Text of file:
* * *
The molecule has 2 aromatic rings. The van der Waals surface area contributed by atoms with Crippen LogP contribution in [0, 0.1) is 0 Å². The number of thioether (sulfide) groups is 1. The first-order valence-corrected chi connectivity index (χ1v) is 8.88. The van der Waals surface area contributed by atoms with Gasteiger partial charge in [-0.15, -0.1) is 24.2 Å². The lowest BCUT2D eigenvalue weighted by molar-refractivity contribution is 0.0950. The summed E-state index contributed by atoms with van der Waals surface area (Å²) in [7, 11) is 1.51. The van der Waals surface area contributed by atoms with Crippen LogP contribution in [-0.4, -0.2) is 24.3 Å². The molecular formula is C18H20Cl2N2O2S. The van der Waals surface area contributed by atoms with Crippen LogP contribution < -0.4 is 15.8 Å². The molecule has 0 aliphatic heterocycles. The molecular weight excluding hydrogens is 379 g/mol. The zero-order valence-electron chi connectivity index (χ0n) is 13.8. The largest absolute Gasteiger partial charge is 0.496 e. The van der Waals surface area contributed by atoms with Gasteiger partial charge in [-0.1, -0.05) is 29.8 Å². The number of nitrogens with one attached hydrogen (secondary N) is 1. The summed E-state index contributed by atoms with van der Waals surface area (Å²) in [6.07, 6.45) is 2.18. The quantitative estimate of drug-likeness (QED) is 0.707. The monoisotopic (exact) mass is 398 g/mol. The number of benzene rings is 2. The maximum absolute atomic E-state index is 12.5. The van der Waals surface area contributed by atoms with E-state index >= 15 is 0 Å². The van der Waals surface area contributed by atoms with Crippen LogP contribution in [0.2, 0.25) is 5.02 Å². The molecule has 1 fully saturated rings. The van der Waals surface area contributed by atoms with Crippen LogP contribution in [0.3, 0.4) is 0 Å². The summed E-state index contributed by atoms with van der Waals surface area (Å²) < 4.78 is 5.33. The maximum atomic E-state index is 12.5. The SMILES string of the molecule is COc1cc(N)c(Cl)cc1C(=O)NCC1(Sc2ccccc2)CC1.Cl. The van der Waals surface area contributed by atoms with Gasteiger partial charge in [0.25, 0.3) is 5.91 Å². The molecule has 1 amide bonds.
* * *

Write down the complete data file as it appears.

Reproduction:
The molecule has 2 aromatic rings. The van der Waals surface area contributed by atoms with Crippen LogP contribution in [0, 0.1) is 0 Å². The number of thioether (sulfide) groups is 1. The first-order valence-corrected chi connectivity index (χ1v) is 8.88. The van der Waals surface area contributed by atoms with Gasteiger partial charge in [-0.15, -0.1) is 24.2 Å². The lowest BCUT2D eigenvalue weighted by molar-refractivity contribution is 0.0950. The summed E-state index contributed by atoms with van der Waals surface area (Å²) in [7, 11) is 1.51. The van der Waals surface area contributed by atoms with Crippen LogP contribution in [-0.4, -0.2) is 24.3 Å². The molecular formula is C18H20Cl2N2O2S. The van der Waals surface area contributed by atoms with Crippen LogP contribution < -0.4 is 15.8 Å². The molecule has 0 aliphatic heterocycles. The molecular weight excluding hydrogens is 379 g/mol. The zero-order valence-electron chi connectivity index (χ0n) is 13.8. The largest absolute Gasteiger partial charge is 0.496 e. The van der Waals surface area contributed by atoms with Gasteiger partial charge in [-0.1, -0.05) is 29.8 Å². The number of nitrogens with one attached hydrogen (secondary N) is 1. The summed E-state index contributed by atoms with van der Waals surface area (Å²) in [6.07, 6.45) is 2.18. The quantitative estimate of drug-likeness (QED) is 0.707. The monoisotopic (exact) mass is 398 g/mol. The number of benzene rings is 2. The maximum absolute atomic E-state index is 12.5. The van der Waals surface area contributed by atoms with E-state index >= 15 is 0 Å². The van der Waals surface area contributed by atoms with Crippen LogP contribution in [0.2, 0.25) is 5.02 Å². The molecule has 1 fully saturated rings. The van der Waals surface area contributed by atoms with Crippen LogP contribution in [0.3, 0.4) is 0 Å². The summed E-state index contributed by atoms with van der Waals surface area (Å²) < 4.78 is 5.33. The maximum atomic E-state index is 12.5. The SMILES string of the molecule is COc1cc(N)c(Cl)cc1C(=O)NCC1(Sc2ccccc2)CC1.Cl. The van der Waals surface area contributed by atoms with Gasteiger partial charge in [0.25, 0.3) is 5.91 Å². The molecule has 1 amide bonds.